Packed up around 4ish as the temperature had again fallen to just below zero. Thank god for my new second skins bought with my daughter's gift voucher for Baileys of Warwick.

Friday, 19 November 2010

Avon at Twyford 19.11.10

Well, after 2 blanks, one here about 10 days ago when the torrential rain around midday not only cut short the trip, but it made the drive up from the river bank to the track almost impossible and a few hours on College Pool last week, I had 6 or 7 hours back on the river. Everything looked perfect. I'd checked with the EA river levels website (thanks Sean for that link) and around Evesham the Avon was fairly stable. When we arrived the colour was good and the flow seemed just right.

After the last but one session when pike had been swirling both in the margins and in the main river, I'd taken some suitable gear just in case. I set up a roach deadbait (bought frozen from my local shop) on an overdepth float ledger. A large open feeder was filled with small pieces of meat and plugged with hemp and hali crush. I fished this rod on a long flouro leader to a size 10 with a longish hair to which a lump of meat was attached. I catapulted out some 1" squares every 30 mins or so.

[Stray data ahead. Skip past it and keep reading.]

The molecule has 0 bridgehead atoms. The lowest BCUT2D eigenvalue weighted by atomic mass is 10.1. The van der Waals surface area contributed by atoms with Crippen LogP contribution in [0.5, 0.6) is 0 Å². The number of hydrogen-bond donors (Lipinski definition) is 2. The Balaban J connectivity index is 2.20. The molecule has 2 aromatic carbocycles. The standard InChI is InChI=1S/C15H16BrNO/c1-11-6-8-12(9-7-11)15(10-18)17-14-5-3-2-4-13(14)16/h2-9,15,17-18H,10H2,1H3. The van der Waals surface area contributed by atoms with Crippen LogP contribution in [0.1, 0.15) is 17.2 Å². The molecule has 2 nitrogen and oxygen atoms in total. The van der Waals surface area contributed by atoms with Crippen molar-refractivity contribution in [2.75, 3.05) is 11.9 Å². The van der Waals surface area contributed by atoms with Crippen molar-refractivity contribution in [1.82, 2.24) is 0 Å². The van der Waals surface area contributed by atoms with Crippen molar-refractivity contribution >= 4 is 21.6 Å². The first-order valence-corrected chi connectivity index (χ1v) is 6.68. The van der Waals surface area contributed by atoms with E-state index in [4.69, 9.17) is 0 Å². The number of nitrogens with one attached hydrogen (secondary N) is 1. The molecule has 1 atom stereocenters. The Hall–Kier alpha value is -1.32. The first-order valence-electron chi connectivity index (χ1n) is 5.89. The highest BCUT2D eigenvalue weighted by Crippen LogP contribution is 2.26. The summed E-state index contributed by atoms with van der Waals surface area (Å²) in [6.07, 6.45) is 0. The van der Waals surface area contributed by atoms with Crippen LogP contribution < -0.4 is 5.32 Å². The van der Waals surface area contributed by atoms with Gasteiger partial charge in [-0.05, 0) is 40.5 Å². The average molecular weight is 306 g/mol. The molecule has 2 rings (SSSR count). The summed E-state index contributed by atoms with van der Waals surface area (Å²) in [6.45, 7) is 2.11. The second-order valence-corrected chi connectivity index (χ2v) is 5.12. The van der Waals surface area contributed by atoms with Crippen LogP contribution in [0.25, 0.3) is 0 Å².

Despite searching the margins next to the decaying reed stems and under nearside trees, the pike rod failed to excite any predators. Around 2:30 ish the drizzle started and soon it was a steady rainfall. My newly purchased Drennan waterproofs came into their own and probably persuaded me to stick it out without resorting to a brolly. Just wanted to proove their worth!

Around this time my mate who was fishing with me decided to pack up. While watching him negotiate the slope back up to the track, my barbel rod pulled round and I was into something. Not huge but something anyway. Like much of the middle Avon there are platforms along this stretch which have a reasonably small gap between slats. I was sitting up on the bank but had to get down to the platform to land the fish and as I wound down I went out along the platform. Concentrating on the rod tip I failed to notice that where there was a small drop down from one level to another there was a gap which neatly allowed my left boot to drop through. So there I was, rod held high trying to keep contact with the fish while my leg was through this gap up to my knee. Also, my mate had just waved goodbye and there was no-one else on this stretch, not even a dog walker. Realising that what goes in should come out I pulled and wiggled until I'd got both feet firmly on the platform. The fish was still on and I guided it into my net.